Their training had begun at Kawatana in November 1944 (see here), although the IJN had employed teams of swimmers on hazardous missions since early in the war; notably at Hong Kong, where skindivers defuzed Allied mines to prepare a way for landing craft. A Japanese prisoner taken at Peleliu, Palaus, late in 1944, claimed that he belonged to a 22-strong Kaiyu unit of swimmers trained to attack landing craft. Each swimmer was armed with three grenades, a knife and a simple demolition charge: a wooden box of c.160in3 (2620cm3) packed with trinitrophenol (Lyddite) with a fuze cut to the required length. But the kaiyu units, credited with damaging an LCI in the Palaus and a DE and an attack transport at Okinawa, were surface swimmers rather than frogmen.

The fukuryu appear never to have been deployed outside the home islands. Their role in the final defence would have been suicidal – as was, to some extent, their training. Their equipment – a loosely-fitting wet suit; a clumsy helmet not unlike that of a deep-sea diver; bulky air circulation and purification tanks strapped to chest and back and linked by a tangle of hoses – was most unsatisfactory. “There were very many [fatal] accidents during the training of fukuryu”, a Japanese veteran told me, “because the twin-tank oxygen re-breathing equipment was no good – but nothing better was available”. Nevertheless, some 1,200 fukuryu graduated from Kawatana and Yokosuka Mine School by the war’s end, when 2,800 were still in training.

To destroy inshore landing craft, each fukuryu was armed with a 22lb (10kg) impact-fuzed charge, incorporating a flotation tank, mounted on a stout pole (much like the anti-tank “lunge mine” described above). If his equipment functioned perfectly, the frogman could stay at an optimum depth of 50ft (15m) for up to 10 hours, sustained by a container of liquid food. Construction was begun of underwater pillboxes, concrete with steel doors, in which fukuryu would shelter from a pre-landing bombardment while awaiting their opportunity to sally forth and thrust their explosive lances against the bottoms of landing craft.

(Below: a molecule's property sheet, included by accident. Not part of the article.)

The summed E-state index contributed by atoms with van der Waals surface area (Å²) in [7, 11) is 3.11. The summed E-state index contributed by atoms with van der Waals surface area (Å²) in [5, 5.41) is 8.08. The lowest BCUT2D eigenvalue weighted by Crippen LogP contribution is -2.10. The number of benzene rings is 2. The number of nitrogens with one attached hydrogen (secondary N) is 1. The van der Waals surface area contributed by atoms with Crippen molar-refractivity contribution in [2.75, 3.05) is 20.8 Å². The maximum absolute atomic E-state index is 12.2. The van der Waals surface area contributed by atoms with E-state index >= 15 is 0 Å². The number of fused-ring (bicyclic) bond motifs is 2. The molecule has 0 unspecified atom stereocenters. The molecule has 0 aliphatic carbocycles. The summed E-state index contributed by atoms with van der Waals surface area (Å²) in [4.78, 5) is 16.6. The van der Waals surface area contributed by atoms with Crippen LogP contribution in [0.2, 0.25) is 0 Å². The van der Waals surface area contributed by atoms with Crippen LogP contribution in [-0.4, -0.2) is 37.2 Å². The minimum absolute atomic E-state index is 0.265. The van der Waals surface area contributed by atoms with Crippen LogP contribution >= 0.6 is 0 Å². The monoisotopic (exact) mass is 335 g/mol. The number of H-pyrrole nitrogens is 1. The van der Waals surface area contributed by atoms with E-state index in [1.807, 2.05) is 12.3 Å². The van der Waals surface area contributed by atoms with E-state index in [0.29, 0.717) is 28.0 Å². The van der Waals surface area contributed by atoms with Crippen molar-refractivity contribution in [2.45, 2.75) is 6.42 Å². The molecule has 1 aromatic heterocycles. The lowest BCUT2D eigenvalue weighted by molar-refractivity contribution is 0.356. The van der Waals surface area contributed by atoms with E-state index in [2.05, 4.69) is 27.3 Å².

The fukuryu would form part of a network of beach defence. Farthest from the beach were moored mines, electrically detonated from ashore; then three lines of fukuryu deployed so that each man guarded an area of c.470sq yds (390sq m); then lines of magnetic mines; and finally beach mines. Capt K. Shintani, commanding the fukuryu, was somewhat optimistic in hoping that his men might “cause as much damage as the kamikaze aircraft”.

“Special Motorboats”: Amphibious Tanks

Attacks by fukuryu on landing craft might have been supported by the few completed Toku 4-Shiki Naikatei (“Type 4 Special Motor boat”; called the katsu) which, in spite of its designation, was an amphibious AFV. Originally designed by Mitsubishi for the IJN as a troop, weapon or freight carrier with a capacity of c.10 tons, the katsu was adapted early in 1944 to serve as a coast defence craft. Only 18 examples of this tracked amphibian were built.

The katsu’s 240bhp diesel engine gave a maximum land speed of c.15mph (24kmh) or, driving retractable twin propellers, a water speed of c.4.5kt (5mph, 9kmh). The craft displaced c.20 tons (20.3 tonnes) and was 36ft (11m) long overall, 10.8ft (3.3m) in beam, and of 7.5ft (2.3m) draught from track-base to deck-level. It mounted two 13mm MGs in shielded positions forward and carried two 17.7in (450mm) torpedoes in launching racks to port and starboard at deck level. The engine was within a pressurized compartment so that the katsu might be carried on the casing of a submerged submarine; but a wild scheme – Tatsumaki-Go (“Operation Tornado”) – to transport katsu in this way to Bougainville, in mid-1944, for an attack on offshore shipping, was abandoned, as were plans for their deployment at Peleliu and Saipan. They were held at Kure for possible employment in the final defence. They were slow, noisy and unhandy.

“Operation Olympic”: the Invasion of Kyushu

Operations “Olympic” (later re-named “Majestic”, but rarely known thus), the invasion of southern Kyushu scheduled to begin on 1 November 1945, and “Coronet”, the Honshu landings planned for 1 March 1946, would have been the largest amphibious operations of all time. The US 3rd Fleet (covering force) and 5th Fleet (amphibious force) would employ more than 3,000 warships and attack transports, excluding inshore landing boats. Anglo-American naval strength in the Pacific in August 1945 included approximately 30 fleet carriers, 78 escort carriers, 29 battleships, more than 50 cruisers and 300 destroyers, and close on 3,000 large landing craft.

Landings on Kyushu would be made by LtGen Walter Krueger’s 6th Army, of three Marine divisions, one armoured division and nine infantry divisions. And although General Marshall, US Army Chief of Staff, feared that “Downfall” (ie, both “Olympic” and “Coronet”) would cost at least 250,000 US casualties, a US War Department study of June 1945 predicted that the initial, critical, 30-day phase of “Olympic” should involve only c.30–35,000 casualties.